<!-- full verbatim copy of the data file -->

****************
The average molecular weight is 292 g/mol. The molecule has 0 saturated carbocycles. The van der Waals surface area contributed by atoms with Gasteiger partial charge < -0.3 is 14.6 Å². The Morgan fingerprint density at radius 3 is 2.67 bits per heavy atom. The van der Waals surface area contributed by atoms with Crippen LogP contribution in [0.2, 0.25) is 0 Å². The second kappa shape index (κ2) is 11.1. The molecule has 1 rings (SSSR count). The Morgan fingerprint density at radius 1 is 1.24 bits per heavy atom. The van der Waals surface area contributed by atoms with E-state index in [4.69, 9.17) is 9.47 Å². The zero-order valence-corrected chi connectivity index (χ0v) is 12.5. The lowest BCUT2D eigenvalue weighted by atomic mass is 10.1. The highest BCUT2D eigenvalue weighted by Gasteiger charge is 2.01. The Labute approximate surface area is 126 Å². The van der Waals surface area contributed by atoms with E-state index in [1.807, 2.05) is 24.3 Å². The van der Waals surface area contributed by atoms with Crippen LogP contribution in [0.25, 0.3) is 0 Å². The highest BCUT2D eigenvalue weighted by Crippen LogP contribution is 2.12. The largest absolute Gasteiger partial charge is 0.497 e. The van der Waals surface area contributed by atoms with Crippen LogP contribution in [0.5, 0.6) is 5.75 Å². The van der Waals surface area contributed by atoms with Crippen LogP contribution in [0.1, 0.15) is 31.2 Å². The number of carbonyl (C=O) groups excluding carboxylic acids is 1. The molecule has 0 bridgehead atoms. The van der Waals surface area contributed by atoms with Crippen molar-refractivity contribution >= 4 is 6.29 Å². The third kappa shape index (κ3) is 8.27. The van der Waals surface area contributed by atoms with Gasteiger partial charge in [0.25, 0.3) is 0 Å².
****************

The average molecular weight is 292 g/mol. The molecule has 0 saturated carbocycles. The van der Waals surface area contributed by atoms with Gasteiger partial charge < -0.3 is 14.6 Å². The Morgan fingerprint density at radius 3 is 2.67 bits per heavy atom. The van der Waals surface area contributed by atoms with Crippen LogP contribution in [0.2, 0.25) is 0 Å². The second kappa shape index (κ2) is 11.1. The molecule has 1 rings (SSSR count). The Morgan fingerprint density at radius 1 is 1.24 bits per heavy atom. The van der Waals surface area contributed by atoms with E-state index in [4.69, 9.17) is 9.47 Å². The zero-order valence-corrected chi connectivity index (χ0v) is 12.5. The lowest BCUT2D eigenvalue weighted by atomic mass is 10.1. The highest BCUT2D eigenvalue weighted by Gasteiger charge is 2.01. The Labute approximate surface area is 126 Å². The van der Waals surface area contributed by atoms with E-state index in [1.807, 2.05) is 24.3 Å². The van der Waals surface area contributed by atoms with Crippen LogP contribution in [0.25, 0.3) is 0 Å². The highest BCUT2D eigenvalue weighted by Crippen LogP contribution is 2.12. The largest absolute Gasteiger partial charge is 0.497 e. The van der Waals surface area contributed by atoms with Crippen LogP contribution in [0.5, 0.6) is 5.75 Å². The van der Waals surface area contributed by atoms with Crippen LogP contribution in [0.1, 0.15) is 31.2 Å². The number of carbonyl (C=O) groups excluding carboxylic acids is 1. The molecule has 0 bridgehead atoms. The van der Waals surface area contributed by atoms with Crippen molar-refractivity contribution >= 4 is 6.29 Å². The third kappa shape index (κ3) is 8.27. The van der Waals surface area contributed by atoms with Gasteiger partial charge in [0.25, 0.3) is 0 Å².